Overload and Blase Attitude versus an Intimate Image of the City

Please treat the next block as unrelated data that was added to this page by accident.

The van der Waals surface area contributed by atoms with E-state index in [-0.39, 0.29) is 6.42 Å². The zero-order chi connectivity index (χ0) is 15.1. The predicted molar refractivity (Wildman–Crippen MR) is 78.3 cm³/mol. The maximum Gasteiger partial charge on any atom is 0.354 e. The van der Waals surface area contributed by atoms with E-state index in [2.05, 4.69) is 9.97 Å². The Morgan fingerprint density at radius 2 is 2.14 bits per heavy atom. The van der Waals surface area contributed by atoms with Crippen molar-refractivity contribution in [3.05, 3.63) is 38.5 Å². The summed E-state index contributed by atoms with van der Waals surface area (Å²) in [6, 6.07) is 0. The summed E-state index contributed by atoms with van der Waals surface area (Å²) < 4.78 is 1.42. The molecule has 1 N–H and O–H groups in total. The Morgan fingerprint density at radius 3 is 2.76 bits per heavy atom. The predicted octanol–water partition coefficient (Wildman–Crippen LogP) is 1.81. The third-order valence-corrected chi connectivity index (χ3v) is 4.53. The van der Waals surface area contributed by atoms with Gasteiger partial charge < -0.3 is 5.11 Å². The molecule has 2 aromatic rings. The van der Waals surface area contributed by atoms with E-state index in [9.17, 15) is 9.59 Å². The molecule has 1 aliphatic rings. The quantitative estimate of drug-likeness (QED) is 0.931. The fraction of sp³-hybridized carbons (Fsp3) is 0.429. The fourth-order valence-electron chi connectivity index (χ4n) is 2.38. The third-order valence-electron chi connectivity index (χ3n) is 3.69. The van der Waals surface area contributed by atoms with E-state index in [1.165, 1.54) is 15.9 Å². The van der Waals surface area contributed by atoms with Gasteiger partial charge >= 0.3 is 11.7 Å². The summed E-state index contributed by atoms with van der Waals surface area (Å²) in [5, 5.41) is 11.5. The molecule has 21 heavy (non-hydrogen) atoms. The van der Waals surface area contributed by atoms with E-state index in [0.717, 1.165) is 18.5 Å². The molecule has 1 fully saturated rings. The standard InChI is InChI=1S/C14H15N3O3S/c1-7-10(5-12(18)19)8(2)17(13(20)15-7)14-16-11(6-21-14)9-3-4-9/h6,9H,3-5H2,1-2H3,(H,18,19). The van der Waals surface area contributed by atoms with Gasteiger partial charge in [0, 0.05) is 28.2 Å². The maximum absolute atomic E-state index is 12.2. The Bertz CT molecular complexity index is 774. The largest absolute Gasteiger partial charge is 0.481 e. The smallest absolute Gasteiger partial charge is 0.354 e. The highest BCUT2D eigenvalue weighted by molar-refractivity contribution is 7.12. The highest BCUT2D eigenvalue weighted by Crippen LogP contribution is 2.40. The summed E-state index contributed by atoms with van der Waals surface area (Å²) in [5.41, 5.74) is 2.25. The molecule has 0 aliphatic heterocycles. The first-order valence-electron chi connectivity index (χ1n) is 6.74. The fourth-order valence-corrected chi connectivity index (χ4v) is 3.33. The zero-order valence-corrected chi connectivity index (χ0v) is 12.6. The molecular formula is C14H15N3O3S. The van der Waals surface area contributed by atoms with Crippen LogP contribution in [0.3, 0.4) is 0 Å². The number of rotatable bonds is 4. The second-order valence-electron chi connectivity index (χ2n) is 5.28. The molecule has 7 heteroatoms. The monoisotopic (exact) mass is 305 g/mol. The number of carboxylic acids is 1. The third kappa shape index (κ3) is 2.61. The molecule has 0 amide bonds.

Milgram starts us thinking about how psychology might contribute to our understanding of the city, raising the concept of a mental image of the city. Under this notion we can imagine that the expansion of New York City and its adaptability to many individuals and subsequent expansion has to do with its image ability- the use of the grid and its simple numbered sequential naming of the street system allows for frequent diversion from the psychological map and quick reference back to the city image. How does civil inattention, the autonomy of the individual in the city fit in with this reading? Is it possible to draw in the case of a large urban metropolis that the individual has closer relationship to the city itself those within it? Are there certain city images that are made more desirable by some sense of intimacy, relating to Vidler’s critique of estranged space and agoraphobia? In other words, in the context of an overload of psychological face-to-face inputs, is the therapy an intimate psychology of the city?